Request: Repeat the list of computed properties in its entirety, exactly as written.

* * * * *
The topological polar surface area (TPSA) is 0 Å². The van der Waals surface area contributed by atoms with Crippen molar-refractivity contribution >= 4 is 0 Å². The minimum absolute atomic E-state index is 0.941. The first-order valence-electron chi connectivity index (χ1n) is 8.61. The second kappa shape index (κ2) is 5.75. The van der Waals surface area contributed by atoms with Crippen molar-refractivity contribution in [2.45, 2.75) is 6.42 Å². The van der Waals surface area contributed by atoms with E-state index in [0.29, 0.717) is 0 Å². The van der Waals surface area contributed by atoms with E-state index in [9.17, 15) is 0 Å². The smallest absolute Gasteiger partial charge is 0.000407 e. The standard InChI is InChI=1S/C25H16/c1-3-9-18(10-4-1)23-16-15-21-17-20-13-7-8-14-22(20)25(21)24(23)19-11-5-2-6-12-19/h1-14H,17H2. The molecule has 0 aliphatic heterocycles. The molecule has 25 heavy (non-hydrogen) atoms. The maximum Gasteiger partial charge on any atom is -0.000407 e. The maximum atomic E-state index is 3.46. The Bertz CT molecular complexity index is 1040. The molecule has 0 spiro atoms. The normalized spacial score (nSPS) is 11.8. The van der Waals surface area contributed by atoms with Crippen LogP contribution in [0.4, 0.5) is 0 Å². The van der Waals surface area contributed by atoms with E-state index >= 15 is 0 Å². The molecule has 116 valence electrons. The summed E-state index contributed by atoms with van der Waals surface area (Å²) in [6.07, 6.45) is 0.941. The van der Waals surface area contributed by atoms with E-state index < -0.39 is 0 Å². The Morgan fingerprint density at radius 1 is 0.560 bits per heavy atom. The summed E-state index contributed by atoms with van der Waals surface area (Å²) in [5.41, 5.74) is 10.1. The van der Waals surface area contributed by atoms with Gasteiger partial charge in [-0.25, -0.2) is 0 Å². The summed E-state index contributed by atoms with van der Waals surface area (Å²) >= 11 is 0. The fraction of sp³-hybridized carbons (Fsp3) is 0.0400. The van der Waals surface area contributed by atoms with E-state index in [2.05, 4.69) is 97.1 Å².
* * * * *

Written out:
The topological polar surface area (TPSA) is 0 Å². The van der Waals surface area contributed by atoms with Crippen molar-refractivity contribution >= 4 is 0 Å². The minimum absolute atomic E-state index is 0.941. The first-order valence-electron chi connectivity index (χ1n) is 8.61. The second kappa shape index (κ2) is 5.75. The van der Waals surface area contributed by atoms with Crippen molar-refractivity contribution in [2.45, 2.75) is 6.42 Å². The van der Waals surface area contributed by atoms with E-state index in [0.29, 0.717) is 0 Å². The van der Waals surface area contributed by atoms with E-state index in [9.17, 15) is 0 Å². The smallest absolute Gasteiger partial charge is 0.000407 e. The standard InChI is InChI=1S/C25H16/c1-3-9-18(10-4-1)23-16-15-21-17-20-13-7-8-14-22(20)25(21)24(23)19-11-5-2-6-12-19/h1-14H,17H2. The molecule has 0 aliphatic heterocycles. The molecule has 25 heavy (non-hydrogen) atoms. The maximum Gasteiger partial charge on any atom is -0.000407 e. The maximum atomic E-state index is 3.46. The Bertz CT molecular complexity index is 1040. The molecule has 0 spiro atoms. The normalized spacial score (nSPS) is 11.8. The van der Waals surface area contributed by atoms with Crippen LogP contribution in [0.4, 0.5) is 0 Å². The van der Waals surface area contributed by atoms with E-state index >= 15 is 0 Å². The molecule has 116 valence electrons. The summed E-state index contributed by atoms with van der Waals surface area (Å²) in [6.07, 6.45) is 0.941. The van der Waals surface area contributed by atoms with E-state index < -0.39 is 0 Å². The Morgan fingerprint density at radius 1 is 0.560 bits per heavy atom. The summed E-state index contributed by atoms with van der Waals surface area (Å²) in [5.41, 5.74) is 10.1. The van der Waals surface area contributed by atoms with Gasteiger partial charge in [-0.25, -0.2) is 0 Å². The summed E-state index contributed by atoms with van der Waals surface area (Å²) >= 11 is 0. The fraction of sp³-hybridized carbons (Fsp3) is 0.0400. The van der Waals surface area contributed by atoms with E-state index in [2.05, 4.69) is 97.1 Å².